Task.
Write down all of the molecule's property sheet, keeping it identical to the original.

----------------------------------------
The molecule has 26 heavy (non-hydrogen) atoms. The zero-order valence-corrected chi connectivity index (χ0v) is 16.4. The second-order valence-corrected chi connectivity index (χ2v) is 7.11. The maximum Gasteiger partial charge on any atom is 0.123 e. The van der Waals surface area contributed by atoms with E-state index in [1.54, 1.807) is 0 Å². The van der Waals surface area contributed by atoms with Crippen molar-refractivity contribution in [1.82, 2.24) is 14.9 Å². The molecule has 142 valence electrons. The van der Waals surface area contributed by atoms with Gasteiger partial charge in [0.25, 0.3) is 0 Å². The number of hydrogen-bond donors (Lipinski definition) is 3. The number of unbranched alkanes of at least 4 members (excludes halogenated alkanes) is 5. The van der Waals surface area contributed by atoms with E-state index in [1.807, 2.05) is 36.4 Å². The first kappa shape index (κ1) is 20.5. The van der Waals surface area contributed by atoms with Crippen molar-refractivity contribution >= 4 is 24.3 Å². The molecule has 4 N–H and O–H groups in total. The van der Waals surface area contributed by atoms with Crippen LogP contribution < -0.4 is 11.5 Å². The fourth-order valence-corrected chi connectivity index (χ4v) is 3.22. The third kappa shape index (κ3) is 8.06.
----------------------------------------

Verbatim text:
The molecule has 26 heavy (non-hydrogen) atoms. The zero-order valence-corrected chi connectivity index (χ0v) is 16.4. The second-order valence-corrected chi connectivity index (χ2v) is 7.11. The maximum Gasteiger partial charge on any atom is 0.123 e. The van der Waals surface area contributed by atoms with E-state index in [1.54, 1.807) is 0 Å². The van der Waals surface area contributed by atoms with Crippen molar-refractivity contribution in [1.82, 2.24) is 14.9 Å². The molecule has 142 valence electrons. The van der Waals surface area contributed by atoms with Gasteiger partial charge in [0.25, 0.3) is 0 Å². The number of hydrogen-bond donors (Lipinski definition) is 3. The number of unbranched alkanes of at least 4 members (excludes halogenated alkanes) is 5. The van der Waals surface area contributed by atoms with E-state index in [1.807, 2.05) is 36.4 Å². The first kappa shape index (κ1) is 20.5. The van der Waals surface area contributed by atoms with Crippen molar-refractivity contribution >= 4 is 24.3 Å². The molecule has 4 N–H and O–H groups in total. The van der Waals surface area contributed by atoms with Crippen LogP contribution < -0.4 is 11.5 Å². The fourth-order valence-corrected chi connectivity index (χ4v) is 3.22. The third kappa shape index (κ3) is 8.06.